An effort to give new powers to a US health emergency preparedness and response office is unlikely to clarify what part of the federal government takes charge in future pandemics, say former health officials.
Last week, the Department of Health and Human Services
Covid-19 revealed how federal offices and agencies, as well as state and local public health offices, lack coordination or central control. Elevating ASPR is meant to better align some of those functions. But former health officials from the office and other agencies say that the changes do not provide clarity on which parts of the federal government will be responsible for certain emergency-response activities. They also warn that the office needs additional resources.
Nicole Lurie, the assistant secretary for preparedness and response under President Barack Obama, describes ASPR’s role as “the place where all of emergency response sort of comes together,” reporting directly to the secretary of Health and Human Services.
“To think that making a move like this is going to magically solve our preparedness and response problems, I think is really, really naive,” Lurie said. “I’m not sure it’s a good thing to become an equal among equals because it benefited before from having a more neutral role.”
Drugs, Disasters and Supplies
ASPR oversees several offices that were core to the Covid response, including the Biomedical Advanced Research and Development Authority, the National Disaster Medical System and the Strategic National Stockpile. Its record is not perfect – the
“As you can see from Covid and of course even now with monkeypox, the role of our ASPR has increased dramatically,” HHS Secretary
Efforts to make the ASPR an operating division began in 2019 by former Assistant Secretary Robert Kadlec, according to former HHS officials who spoke on condition of anonymity. The Covid-19 pandemic made its necessity even clearer, according to the current head of the office, Dawn O’Connell, in a memo sent to staff last week.
In an interview Thursday, O’Connell said she approached Becerra about the changes in April, frustrated that some priorities for her office had to be offloaded to other agencies to get done, because of what she described as bureaucratic headwinds. She told Bloomberg that she did not have the power to hire or contract needed employees. Even as the US normalizes life with Covid, it is now dealing with the rising threat of monkeypox, she said.
ASPR’s new powers include greater hiring, contracting and funding authorities. But those do little to fix problems in other parts of government, such as a lack of funding for local public health or federal data-collection powers.
The conflict between the CDC and ASPR’s missions is inherent in those agencies’ names; the CDC is in charge of controlling and preventing disease, and ASPR is in charge of preparing for and responding to health crises.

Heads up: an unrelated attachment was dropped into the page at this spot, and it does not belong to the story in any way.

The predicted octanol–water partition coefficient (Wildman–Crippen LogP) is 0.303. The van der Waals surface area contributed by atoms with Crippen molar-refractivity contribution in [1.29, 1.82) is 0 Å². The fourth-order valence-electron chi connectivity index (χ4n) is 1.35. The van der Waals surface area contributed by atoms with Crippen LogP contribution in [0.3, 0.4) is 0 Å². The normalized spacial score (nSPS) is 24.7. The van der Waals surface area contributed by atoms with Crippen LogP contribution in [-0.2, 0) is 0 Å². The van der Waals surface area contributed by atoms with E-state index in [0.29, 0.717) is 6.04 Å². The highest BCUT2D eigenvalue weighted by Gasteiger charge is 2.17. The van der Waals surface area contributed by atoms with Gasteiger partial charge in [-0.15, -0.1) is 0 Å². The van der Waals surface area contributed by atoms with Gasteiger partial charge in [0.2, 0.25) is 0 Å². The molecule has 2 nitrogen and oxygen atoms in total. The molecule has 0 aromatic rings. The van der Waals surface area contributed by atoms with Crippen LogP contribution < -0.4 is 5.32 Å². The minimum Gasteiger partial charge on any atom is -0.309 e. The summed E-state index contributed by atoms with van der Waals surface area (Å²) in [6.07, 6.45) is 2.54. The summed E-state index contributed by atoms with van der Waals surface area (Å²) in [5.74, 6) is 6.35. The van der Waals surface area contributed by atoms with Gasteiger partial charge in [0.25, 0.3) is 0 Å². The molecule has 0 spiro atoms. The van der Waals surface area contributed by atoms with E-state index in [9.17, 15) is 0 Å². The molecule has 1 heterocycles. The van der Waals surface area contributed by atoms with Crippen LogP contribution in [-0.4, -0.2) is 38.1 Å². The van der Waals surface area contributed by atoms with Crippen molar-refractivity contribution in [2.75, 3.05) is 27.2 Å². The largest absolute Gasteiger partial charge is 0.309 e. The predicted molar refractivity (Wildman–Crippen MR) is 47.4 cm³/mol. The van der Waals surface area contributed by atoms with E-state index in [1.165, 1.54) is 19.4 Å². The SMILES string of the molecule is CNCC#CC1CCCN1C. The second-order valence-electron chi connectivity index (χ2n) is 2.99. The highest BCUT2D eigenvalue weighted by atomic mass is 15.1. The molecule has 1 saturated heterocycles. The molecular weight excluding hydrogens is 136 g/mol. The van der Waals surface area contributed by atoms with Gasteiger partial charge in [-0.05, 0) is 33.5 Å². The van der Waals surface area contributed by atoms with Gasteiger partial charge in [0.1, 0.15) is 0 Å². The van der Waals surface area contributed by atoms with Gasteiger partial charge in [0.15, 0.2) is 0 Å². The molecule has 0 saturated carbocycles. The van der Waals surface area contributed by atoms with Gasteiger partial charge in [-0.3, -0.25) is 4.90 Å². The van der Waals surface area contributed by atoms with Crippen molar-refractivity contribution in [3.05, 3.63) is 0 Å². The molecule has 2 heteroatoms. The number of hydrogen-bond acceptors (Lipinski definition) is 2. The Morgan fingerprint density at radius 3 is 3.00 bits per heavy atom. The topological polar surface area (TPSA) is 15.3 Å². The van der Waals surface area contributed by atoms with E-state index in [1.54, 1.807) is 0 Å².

Phil Ferro, a longtime career official at ASPR and former director for countering biological threats at the National Security Council, expects the change to lead to “more cooks in the kitchen,” and he worries that the government’s ability to respond quickly will suffer.
“People need to really think very carefully about how adding a new organizational structure — especially overseas with USAID and CDC — how are those authorities going to be assigned, delegated?” said Ferro, who is now president of the biotech startup Paratus Sciences. The United States Agency for International Development oversees the nation’s humanitarian-assistance programs abroad.
While at the NSC, Ferro watched infighting between the CDC and ASPR over getting passengers off the Diamond Princess cruise ship and back to the US for quarantine. “When we put that plan together, it was incredibly complex because CDC had the authority overseas and as soon as we crossed onto sovereign US soil and that plane landed in Washington, it was ASPR’s responsibility.”
O’Connell said that the changes will still leave ASPR as the “coordinating body within the department.”
“This wasn’t meant to be in juxtaposition to anything at CDC, NIH, FDA,” she said. “And it didn’t mean taking anything from CDC NIH, or FDA – it just means giving us the capability we need. This wasn’t a play for us to add new responsibilities.”
Sarah Lovenheim, the assistant secretary for public affairs at HHS, reaffirmed that ASPR will continue to serve as a coordinating entity, and said ASPR and CDC “work hand-in-glove together.”
Although ASPR lacked muscle under the Trump administration, President Joe Biden asked Congress in March for $40 billion in mandatory funding over five years for the office. A House appropriations proposal would give the agency $3.7 billion, and a Senate proposal would give it $3.6 billion for fiscal 2023, just under the $3.8 billion Biden requested for the first year.
Any improvements to disaster response “will be contingent upon ensuring that this enhanced operational capacity is going to be adequately funded,” said John Redd, an epidemiologist who was ASPR’s chief medical officer until January but spent most of his career at the CDC. The public health agencies have often seen funding in boom-and-bust cycles, and public health officials worry that history will repeat itself.
The government’s response to monkeypox – there are more than 4,900 US cases so far — may be the best indication of how that will play out, said Soumi Saha, senior vice president of government affairs at Premier Inc., a member of the Biden administration’s health care supply chain resilience working group.
“Who we elevate to be leading that work is going to be, I believe, really telling on the future of who really is going to be leading pandemic response in the future,” she said.
–With assistance from
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